I Smile Back

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No movie released in 2015 owes as much gratitude to its lead actor as I Smile Back, a mostly-dreary collection of indie-drama cliches that is miraculously rescued from awfulness by a knockout Sarah Silverman performance. The story this film tells will be thoroughly familiar to anyone who has endured their share of lower-tier Sundance entries; a gritty tale of tragedy and addiction that wallows in despair at every possible opportunity. A lot of bad indie films are made bearable by good performances, but Silverman achieves even more in this case: she turns the movie into something gripping.

She plays Laney Brooks, a suburban mom whose life is in complete disarray. Her relationship with her husband Bruce (Josh Charles, The Good Wife) is alternately tense and ugly, she's hooked on prescription drugs, she's hooked on cocaine, she's an alcoholic, she's stopped taking the medication she's supposed to be taking and she's having an affair with her husband's best friend Donny (Thomas Sadoski, The Newsroom). Considering all of this, it's understandable that she's also having trouble taking care of her two kids (Shayne Coleman, The Following and Skylar Gaertner, Daredevil). Eventually, she gets caught, and goes to rehab. Suffice it to say that the recovery process won't be easy.

That's an awful lot of self-destructive behavior for one movie, and an awful lot of easy opportunities for overacting (something a lot of addiction dramas tend to lend themselves to). However, there isn't a single moment in Silverman's performance that feels like an exercise in excess – she's playing a woman who is imploding, making it all-too-easy for the people in her life to completely overlook her struggles. Somehow, the only prominent weakness poor, oblivious Bruce notices is Laney's habit of constantly sucking on lollipops (“You have to eat real food, hun”).

Eventually, it becomes clear that all of Laney's behavior is rooted in depression. Silverman has spoken about her own struggles with depression in the past, and while it's important to separate the actress from the character she's playing, it's clear that she has a profound understanding of what depression does to a person – the way it numbs you and ruins the things you love. At one point, a sexually-satisfied Donny tells Laney that he loves her. “No you don't,” she says. “And even if you do, it doesn't mean anything.” She's right, but when Bruce offers a considerably more sincere declaration of affection, she experiences the same sort of half-disgusted indifference. That's not who she is, but that's the person depression has turned her into.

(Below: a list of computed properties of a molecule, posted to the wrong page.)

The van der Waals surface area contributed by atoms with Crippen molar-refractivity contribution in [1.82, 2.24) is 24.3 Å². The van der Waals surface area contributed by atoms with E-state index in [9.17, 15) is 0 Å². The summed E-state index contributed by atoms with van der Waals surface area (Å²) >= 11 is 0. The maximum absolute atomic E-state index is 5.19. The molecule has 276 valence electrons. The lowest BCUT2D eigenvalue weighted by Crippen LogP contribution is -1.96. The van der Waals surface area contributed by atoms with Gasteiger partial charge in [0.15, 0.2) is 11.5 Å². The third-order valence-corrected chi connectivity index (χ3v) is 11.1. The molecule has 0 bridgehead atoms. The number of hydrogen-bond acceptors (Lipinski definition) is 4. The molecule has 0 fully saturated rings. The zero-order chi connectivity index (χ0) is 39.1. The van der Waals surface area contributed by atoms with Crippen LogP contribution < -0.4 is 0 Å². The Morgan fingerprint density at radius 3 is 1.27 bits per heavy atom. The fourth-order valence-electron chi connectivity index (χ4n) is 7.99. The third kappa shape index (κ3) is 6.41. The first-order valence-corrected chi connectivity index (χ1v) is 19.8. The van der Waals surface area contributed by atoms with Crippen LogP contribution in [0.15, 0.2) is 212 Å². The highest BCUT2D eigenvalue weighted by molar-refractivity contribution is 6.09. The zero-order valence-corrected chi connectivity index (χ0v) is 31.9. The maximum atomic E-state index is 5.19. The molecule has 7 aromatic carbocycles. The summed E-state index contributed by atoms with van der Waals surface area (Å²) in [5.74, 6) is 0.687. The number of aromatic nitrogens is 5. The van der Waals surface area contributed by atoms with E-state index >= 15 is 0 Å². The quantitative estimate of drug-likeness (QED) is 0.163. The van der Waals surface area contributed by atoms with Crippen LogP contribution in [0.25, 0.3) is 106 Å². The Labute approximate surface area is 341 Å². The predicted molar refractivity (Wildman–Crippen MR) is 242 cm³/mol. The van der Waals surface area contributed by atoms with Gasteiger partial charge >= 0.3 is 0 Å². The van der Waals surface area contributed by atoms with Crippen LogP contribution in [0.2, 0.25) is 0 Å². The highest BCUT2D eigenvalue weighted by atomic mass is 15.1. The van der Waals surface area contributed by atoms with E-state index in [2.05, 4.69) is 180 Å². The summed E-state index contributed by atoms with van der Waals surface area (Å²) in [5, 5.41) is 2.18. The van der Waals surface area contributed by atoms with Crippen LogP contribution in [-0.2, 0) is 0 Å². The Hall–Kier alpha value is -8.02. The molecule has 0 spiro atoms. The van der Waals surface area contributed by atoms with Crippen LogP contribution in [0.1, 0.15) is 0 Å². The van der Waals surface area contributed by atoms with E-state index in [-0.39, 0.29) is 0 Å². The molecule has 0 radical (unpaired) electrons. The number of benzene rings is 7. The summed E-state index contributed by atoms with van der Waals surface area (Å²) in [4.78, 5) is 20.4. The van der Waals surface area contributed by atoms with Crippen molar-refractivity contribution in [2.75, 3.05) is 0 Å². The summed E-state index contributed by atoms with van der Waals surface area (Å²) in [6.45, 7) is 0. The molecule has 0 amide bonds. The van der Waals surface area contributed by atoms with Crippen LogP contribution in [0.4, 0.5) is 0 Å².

The film's most potent scenes come when Silverman recognizes the impact her illness is having on her children. Their presence always seems to force her to work a little harder to seem okay, which in turn inspires Bruce to use the children as a shield to protect Laney from herself. What he doesn't realize is that what she needs more than anything is to open up to him about everything she's done and everything she's going through. He doesn't want to talk about it, perhaps because he feels her various sins – whatever they are – will be easier to forgive if they remain abstract. Meanwhile, she keeps imploding. In one particularly wrenching moment, Silverman wanders into her sleeping daughter's room and silently masturbates. Afterwards, overcome with some combination of horror and shame, she begins to sob – and then immediately silences herself, worried that she'll wake her daughter up.

The third act is undeniably melodramatic, filled with big moments of self-destruction that feel more like screenwriting contrivances than a natural evolution of the journey Laney is on. Somehow, Silverman makes every one of these moments feel real, and the primal power of her work ultimately outweighs any intellectual objections one might have to the material. The smartest thing I Smile Back does is acknowledging that it doesn't really have an answer for any of the things it addresses. There is no miracle cure (though we observe a few things that might help), there is no easily explained psychological cause (though we revisit a few of Laney's painful memories) and no healthy coping mechanisms are proposed. Will the movie help anyone understand depression? Probably not, though it may at least remind people with depression that there are other people who understand. Sometimes, acknowledgment of despair's power can be more effective than promises of hope.


I Smile Back

Rating: ★★★ (out of four)
MPAA Rating: R
Running Time: 85 minutes
Release Year: 2015